A:
1 An Introduction to Complex Numbers
1.1 Introduction
We are familiar with quadratic functions of the form
f(a:) = a332 + ta: + c,
where a, b, and C are Legalw DAMS— . Such functions, as we
saw in high school math, may be represented by pizzade in
the
'vwvvvvv—wwvvvvvv'v‘r'v'vvvvvvvvvvvvvvvvvvvvvv
1
Now we know from hypothesis (ii).that 6A and so,
rearranging we have that
We) - «Wm-'46:») /
Now to (ﬁnally!) prove L’Hopital’s rule!
Proof of L’Hépz'tal’s Rule:
Case 1: Let a: e I so that :17 > a.
By h
5.3 Integration by Trigonometric Substitution
Previously, we learned how to integrate by using the method of
substitution. This method allowed us to change a d M -
l 00 an integral into one that we can more 8% deal
with. Let’s review this brieﬂy with an e
5.2 Integrating Products of Trig Functions
Consider the following integral:
/00s(:r)si112(23) dx = S (1050:)
a 1 )
M—bw :-co.s(x
This is easy; we can just use chLQFLrLﬂ rgif; iﬂ
rw or 5mm with u = . Since u’
appears exactly, reverse power rule gives us:
1
An Introduction to Complex Numbers
1.1
Introduction
We are familiar with quadratic functions of the form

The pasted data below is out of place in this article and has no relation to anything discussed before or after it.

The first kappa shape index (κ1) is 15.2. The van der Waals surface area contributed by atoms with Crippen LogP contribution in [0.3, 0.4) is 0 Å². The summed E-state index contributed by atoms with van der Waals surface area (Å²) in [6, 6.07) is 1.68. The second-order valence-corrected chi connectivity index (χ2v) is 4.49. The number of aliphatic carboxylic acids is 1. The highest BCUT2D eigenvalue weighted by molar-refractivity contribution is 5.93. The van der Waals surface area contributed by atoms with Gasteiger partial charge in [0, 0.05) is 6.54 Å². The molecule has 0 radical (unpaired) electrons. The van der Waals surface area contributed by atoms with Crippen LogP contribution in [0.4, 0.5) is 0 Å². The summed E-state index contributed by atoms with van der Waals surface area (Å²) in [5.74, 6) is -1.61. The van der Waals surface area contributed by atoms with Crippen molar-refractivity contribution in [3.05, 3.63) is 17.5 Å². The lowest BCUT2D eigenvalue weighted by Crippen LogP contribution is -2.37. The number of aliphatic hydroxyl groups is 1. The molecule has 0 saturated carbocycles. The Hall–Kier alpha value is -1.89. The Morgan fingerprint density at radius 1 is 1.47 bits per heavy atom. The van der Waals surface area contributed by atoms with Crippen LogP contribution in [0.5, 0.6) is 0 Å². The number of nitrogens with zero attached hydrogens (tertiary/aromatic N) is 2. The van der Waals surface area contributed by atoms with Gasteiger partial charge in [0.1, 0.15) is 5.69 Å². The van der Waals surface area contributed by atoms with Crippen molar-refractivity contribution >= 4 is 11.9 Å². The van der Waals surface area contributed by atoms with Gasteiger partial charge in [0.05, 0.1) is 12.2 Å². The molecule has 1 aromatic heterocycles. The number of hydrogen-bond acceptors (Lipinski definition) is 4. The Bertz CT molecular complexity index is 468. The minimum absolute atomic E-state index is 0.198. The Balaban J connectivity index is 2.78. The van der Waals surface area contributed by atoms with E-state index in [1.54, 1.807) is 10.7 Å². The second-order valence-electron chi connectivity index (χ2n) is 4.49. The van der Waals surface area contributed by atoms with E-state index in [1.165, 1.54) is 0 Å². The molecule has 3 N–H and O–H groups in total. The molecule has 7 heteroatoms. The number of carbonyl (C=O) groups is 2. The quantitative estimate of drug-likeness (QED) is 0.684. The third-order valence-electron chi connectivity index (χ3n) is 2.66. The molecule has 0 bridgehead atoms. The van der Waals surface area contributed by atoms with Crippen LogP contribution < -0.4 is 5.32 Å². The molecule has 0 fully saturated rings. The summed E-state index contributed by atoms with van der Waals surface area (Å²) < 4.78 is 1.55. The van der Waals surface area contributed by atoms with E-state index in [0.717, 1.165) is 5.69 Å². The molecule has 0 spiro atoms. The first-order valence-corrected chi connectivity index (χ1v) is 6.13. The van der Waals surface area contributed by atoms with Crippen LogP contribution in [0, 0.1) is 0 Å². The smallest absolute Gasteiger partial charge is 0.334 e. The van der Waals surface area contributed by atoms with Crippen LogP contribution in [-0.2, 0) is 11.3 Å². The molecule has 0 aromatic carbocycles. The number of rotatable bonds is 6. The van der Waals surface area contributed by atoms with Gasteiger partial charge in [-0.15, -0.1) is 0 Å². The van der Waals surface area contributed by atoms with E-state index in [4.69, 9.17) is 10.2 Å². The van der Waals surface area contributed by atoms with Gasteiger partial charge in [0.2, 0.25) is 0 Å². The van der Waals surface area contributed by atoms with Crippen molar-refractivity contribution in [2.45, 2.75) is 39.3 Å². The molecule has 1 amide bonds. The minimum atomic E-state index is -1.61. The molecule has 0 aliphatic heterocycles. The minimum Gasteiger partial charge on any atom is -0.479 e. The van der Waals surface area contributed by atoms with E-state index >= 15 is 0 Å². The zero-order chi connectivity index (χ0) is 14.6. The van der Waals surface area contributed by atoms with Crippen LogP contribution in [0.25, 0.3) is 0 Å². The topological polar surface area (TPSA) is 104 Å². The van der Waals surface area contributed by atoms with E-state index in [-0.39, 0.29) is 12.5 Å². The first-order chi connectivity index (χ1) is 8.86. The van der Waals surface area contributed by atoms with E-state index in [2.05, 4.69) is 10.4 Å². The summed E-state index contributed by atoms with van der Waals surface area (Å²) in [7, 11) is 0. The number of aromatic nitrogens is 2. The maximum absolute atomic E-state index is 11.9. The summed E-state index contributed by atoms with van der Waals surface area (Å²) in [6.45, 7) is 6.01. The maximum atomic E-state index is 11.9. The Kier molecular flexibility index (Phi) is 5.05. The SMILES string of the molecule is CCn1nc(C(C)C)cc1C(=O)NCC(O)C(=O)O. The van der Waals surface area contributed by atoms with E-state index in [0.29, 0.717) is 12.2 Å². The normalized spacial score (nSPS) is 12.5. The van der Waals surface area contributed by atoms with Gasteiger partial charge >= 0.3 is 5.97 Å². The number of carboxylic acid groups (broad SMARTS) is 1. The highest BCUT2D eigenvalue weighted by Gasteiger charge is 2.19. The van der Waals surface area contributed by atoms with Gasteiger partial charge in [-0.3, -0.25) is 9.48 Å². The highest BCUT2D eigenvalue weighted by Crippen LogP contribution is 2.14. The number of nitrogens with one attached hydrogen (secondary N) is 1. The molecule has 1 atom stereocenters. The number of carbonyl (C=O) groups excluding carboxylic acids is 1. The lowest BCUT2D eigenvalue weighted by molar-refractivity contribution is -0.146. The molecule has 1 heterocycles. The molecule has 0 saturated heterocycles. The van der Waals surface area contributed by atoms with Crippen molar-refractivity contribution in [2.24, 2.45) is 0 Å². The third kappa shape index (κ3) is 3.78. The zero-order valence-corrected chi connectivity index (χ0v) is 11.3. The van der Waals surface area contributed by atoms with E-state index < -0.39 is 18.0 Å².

f (x) = ax2 + bx + c,
where a, b, and c are r
n
. Such functions, as we
saw in high school math, may be represented by p
the r
p
. Then, the r
in
of
Practice Term Test 1
Math*1210, Winter 2015
Friday, February 6 at 5:30 pm
Last Name:
First Name:
Instructions for right now:
Ensure that all elds are clearly lled out on the rst and second pages of the test.
There are eight pages total, including this p
functions instead.
Le} x“— it
Wed'
3L3
(go £394:
= @5130?) -— smk"'(.-+)
: (cask(ﬂ)1 -Gmkﬂny
: (ud4)?” — (E Siam);
= C0520) 'Sst‘n-LH)
=4
. 1.
. C S + + t z
x.°_.,.,£mlwi3w/
asthma/sf
:— j 5 KS /_,
65
Example 3. With the result of the previous emmple,
We come up with six new formulas:
w
I?»
. QEQFCSHIBED : 7:—
d _l
0 ——-(arcoos(:r) :
dx "——-—-l _ x1
d
——"l
o dJars an(_a:) I + x1
dr < > ——'—'——-—r._
. -— z
d3: arocse w) b4 x14
o E;(arcseo(;c) : M )8"
0 —(arocot(:c) : _:_.l_.
d3: l +><1
Thes
We know that for f to be a function, the curve representing must
pass a V er—h‘ cal
line 1; es+
For the inverse function to exist, f must not only pass a vertical
line test, but also a hm line test. If f possesses this
special property, we call f a 0 he —
Part A: Quick Answer — 15 marks
Read each question carefully and please ensure that you ﬁll in your ﬁnal answers in the boxes
provided at the right side of the page. Each correct answer is worth 1 mark.
A1. If 2 = 4 — 62' then ﬁnd 2*.
A2. What is the re